South Africa is on the way to becoming a failed state with increasing violent crime, financial recklessness, and poor policymaking putting it on the path to ruin.
This is feedback from Stellenbosch Professor and Commissioner at the National Planning Commission, Dr Morne Mostert.
Mostert told Newzroom Afrika that if the country does not course correct, it will become a failed state.
“We are not quite at failing state level. But, one of the scenarios is that should we perpetuate some of our current behaviours – the way we spend money and make policy decisions – a failed state is not impossible,” Mostert said.
“There are seeds of hope, but the overall trajectory is not what we are looking for.”
Mostert also said that South Africa would be far from the first developing country to face such a scenario, and it is following the path of many that have become failed states.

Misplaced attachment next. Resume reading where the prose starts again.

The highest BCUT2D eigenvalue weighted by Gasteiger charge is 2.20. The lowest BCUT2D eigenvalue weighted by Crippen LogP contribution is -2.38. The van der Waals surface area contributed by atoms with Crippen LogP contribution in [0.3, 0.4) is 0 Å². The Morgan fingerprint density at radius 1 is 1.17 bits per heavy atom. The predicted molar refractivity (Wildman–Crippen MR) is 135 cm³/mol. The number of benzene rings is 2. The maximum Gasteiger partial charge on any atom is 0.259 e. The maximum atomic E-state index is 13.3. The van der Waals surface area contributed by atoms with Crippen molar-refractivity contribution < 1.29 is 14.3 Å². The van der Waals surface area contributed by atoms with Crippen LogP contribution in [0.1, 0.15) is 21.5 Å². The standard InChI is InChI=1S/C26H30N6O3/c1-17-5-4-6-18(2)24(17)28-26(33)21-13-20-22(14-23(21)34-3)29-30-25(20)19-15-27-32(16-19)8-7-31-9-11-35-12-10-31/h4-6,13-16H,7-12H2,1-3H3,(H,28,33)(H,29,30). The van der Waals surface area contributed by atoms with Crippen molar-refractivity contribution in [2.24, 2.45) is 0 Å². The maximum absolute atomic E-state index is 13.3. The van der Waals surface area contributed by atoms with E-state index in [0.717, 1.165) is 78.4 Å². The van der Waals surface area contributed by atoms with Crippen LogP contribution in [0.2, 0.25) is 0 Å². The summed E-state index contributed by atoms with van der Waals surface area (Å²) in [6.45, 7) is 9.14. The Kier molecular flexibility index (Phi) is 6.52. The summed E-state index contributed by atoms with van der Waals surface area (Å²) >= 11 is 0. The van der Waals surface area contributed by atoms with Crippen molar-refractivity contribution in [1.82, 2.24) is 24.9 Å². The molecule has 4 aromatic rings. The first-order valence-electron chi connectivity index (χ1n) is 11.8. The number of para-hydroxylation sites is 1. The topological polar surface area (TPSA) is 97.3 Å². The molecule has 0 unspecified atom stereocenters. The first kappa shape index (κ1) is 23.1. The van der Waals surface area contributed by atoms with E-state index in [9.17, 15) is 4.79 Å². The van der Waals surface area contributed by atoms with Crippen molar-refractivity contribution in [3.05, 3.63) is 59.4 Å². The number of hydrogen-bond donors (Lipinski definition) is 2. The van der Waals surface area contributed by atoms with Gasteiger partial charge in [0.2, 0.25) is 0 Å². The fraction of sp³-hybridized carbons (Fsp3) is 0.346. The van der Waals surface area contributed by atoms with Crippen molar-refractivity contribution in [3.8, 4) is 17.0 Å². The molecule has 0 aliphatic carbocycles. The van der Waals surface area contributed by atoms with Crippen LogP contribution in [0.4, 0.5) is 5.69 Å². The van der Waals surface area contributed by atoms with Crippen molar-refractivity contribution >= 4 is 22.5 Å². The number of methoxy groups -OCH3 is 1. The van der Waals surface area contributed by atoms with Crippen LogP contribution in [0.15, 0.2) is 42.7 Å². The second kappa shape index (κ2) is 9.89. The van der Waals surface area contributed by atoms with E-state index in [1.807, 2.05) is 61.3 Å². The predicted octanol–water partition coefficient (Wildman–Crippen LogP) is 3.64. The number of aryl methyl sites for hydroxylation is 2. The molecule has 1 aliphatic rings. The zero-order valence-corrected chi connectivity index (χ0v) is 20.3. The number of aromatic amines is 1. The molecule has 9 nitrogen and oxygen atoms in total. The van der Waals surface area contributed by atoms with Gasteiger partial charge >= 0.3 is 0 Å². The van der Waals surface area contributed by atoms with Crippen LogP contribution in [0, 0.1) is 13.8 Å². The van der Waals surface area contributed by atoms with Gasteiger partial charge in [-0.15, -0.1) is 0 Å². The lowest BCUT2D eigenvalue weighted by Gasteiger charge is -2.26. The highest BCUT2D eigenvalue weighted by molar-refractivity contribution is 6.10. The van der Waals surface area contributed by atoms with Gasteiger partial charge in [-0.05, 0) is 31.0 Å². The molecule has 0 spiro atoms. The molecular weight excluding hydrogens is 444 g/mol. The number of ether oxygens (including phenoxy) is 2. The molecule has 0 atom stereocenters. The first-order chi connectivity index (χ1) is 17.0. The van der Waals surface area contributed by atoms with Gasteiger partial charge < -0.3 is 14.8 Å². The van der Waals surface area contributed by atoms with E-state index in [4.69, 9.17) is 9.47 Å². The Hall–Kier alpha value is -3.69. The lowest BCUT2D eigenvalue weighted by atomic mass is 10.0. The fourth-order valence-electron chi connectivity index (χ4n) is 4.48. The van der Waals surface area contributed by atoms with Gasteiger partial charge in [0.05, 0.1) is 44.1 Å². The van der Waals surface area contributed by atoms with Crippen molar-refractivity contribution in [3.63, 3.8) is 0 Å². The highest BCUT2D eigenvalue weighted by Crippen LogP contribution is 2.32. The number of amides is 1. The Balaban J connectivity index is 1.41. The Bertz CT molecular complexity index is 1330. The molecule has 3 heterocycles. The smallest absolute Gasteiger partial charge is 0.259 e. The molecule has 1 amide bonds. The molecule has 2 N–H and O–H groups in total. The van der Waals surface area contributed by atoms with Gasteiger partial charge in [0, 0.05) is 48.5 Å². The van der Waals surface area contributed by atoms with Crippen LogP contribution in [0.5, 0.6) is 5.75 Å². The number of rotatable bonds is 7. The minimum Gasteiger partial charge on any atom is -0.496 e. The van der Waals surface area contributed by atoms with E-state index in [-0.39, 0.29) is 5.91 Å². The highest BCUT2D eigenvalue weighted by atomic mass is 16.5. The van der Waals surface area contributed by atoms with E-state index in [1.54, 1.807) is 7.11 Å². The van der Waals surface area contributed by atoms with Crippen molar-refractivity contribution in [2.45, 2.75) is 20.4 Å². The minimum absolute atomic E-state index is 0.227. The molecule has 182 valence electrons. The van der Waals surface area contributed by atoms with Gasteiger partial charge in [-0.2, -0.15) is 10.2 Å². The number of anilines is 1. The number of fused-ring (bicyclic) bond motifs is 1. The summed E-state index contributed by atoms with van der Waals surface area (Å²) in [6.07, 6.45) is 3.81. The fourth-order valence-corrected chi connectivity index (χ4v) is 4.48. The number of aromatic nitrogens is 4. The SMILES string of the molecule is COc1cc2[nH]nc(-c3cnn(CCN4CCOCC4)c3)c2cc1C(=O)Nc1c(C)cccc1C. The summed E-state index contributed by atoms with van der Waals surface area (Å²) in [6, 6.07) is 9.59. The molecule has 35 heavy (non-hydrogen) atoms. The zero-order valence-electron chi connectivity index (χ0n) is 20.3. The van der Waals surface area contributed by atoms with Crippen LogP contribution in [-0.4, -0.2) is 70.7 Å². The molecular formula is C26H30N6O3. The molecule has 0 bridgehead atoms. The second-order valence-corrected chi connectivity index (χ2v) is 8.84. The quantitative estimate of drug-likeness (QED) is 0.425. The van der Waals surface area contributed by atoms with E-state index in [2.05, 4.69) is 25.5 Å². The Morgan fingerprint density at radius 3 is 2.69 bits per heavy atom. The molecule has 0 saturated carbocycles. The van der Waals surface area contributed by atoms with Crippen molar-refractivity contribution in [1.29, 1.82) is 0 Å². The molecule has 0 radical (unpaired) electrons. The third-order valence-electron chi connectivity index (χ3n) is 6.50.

One advantage the country has is that thanks to freedoms in the Constitution, it is well-known what is going wrong and what can be done to fix it.
Mostert said the country needs to undergo a course correction by taking one of the few chances left to avoid becoming a failed state.
The key shift that must happen, Mostert said, is that the government must begin to listen to expert advice and create policy based on science and research.
“Our state-owned enterprises and large businesses do not use the astonishing intellectual capital present in our universities today. It presents a huge opportunity for our society.”
The failure to use expert advice in forming policy is due to the government’s attitude towards experts, particularly those who disagree with the country’s policy.
“We are a tremendously ideologically driven country,” Mostert said. This has resulted in the government having one of the worst relationships with business in the world.
The government and businesses have a highly contentious relationship, while the relationship between business and labour is ranked the worst in the world.
This creates a challenging environment for businesses to operate in, despite South Africa asking businesses to solve many of its social ills.
“Let us remind ourselves that our government is in a formal alliance with a large labour union and a formal alliance, hard to believe in the 21st century, with the Communist Party.”
“Try to do businesses in a world like that,” Mostert said.